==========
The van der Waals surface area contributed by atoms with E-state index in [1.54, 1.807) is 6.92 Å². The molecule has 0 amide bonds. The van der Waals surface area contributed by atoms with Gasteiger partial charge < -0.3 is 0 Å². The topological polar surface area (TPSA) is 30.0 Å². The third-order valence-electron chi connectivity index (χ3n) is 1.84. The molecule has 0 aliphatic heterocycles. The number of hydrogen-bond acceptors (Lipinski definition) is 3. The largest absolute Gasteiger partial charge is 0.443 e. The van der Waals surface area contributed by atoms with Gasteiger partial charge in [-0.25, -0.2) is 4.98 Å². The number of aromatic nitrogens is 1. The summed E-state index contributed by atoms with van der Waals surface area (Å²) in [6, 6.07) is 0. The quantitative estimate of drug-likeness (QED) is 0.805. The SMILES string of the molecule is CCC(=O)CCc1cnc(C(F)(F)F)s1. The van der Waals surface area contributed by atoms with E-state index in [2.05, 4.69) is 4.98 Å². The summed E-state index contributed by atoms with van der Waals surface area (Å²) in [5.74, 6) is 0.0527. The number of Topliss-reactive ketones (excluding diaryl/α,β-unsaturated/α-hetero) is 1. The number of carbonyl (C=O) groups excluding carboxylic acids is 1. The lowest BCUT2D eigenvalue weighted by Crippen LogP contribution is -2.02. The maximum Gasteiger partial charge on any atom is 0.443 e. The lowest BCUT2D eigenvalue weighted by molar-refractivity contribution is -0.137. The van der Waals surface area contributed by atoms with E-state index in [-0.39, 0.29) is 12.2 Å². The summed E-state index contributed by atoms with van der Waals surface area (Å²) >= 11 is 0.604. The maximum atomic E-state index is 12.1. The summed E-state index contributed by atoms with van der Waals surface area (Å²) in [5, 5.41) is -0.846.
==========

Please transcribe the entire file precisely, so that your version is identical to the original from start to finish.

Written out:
The van der Waals surface area contributed by atoms with E-state index in [1.54, 1.807) is 6.92 Å². The molecule has 0 amide bonds. The van der Waals surface area contributed by atoms with Gasteiger partial charge < -0.3 is 0 Å². The topological polar surface area (TPSA) is 30.0 Å². The third-order valence-electron chi connectivity index (χ3n) is 1.84. The molecule has 0 aliphatic heterocycles. The number of hydrogen-bond acceptors (Lipinski definition) is 3. The largest absolute Gasteiger partial charge is 0.443 e. The van der Waals surface area contributed by atoms with Gasteiger partial charge in [-0.25, -0.2) is 4.98 Å². The number of aromatic nitrogens is 1. The summed E-state index contributed by atoms with van der Waals surface area (Å²) in [6, 6.07) is 0. The quantitative estimate of drug-likeness (QED) is 0.805. The SMILES string of the molecule is CCC(=O)CCc1cnc(C(F)(F)F)s1. The van der Waals surface area contributed by atoms with E-state index in [2.05, 4.69) is 4.98 Å². The summed E-state index contributed by atoms with van der Waals surface area (Å²) in [5.74, 6) is 0.0527. The number of Topliss-reactive ketones (excluding diaryl/α,β-unsaturated/α-hetero) is 1. The number of carbonyl (C=O) groups excluding carboxylic acids is 1. The lowest BCUT2D eigenvalue weighted by Crippen LogP contribution is -2.02. The maximum Gasteiger partial charge on any atom is 0.443 e. The lowest BCUT2D eigenvalue weighted by molar-refractivity contribution is -0.137. The van der Waals surface area contributed by atoms with E-state index in [-0.39, 0.29) is 12.2 Å². The summed E-state index contributed by atoms with van der Waals surface area (Å²) >= 11 is 0.604. The maximum atomic E-state index is 12.1. The summed E-state index contributed by atoms with van der Waals surface area (Å²) in [5, 5.41) is -0.846.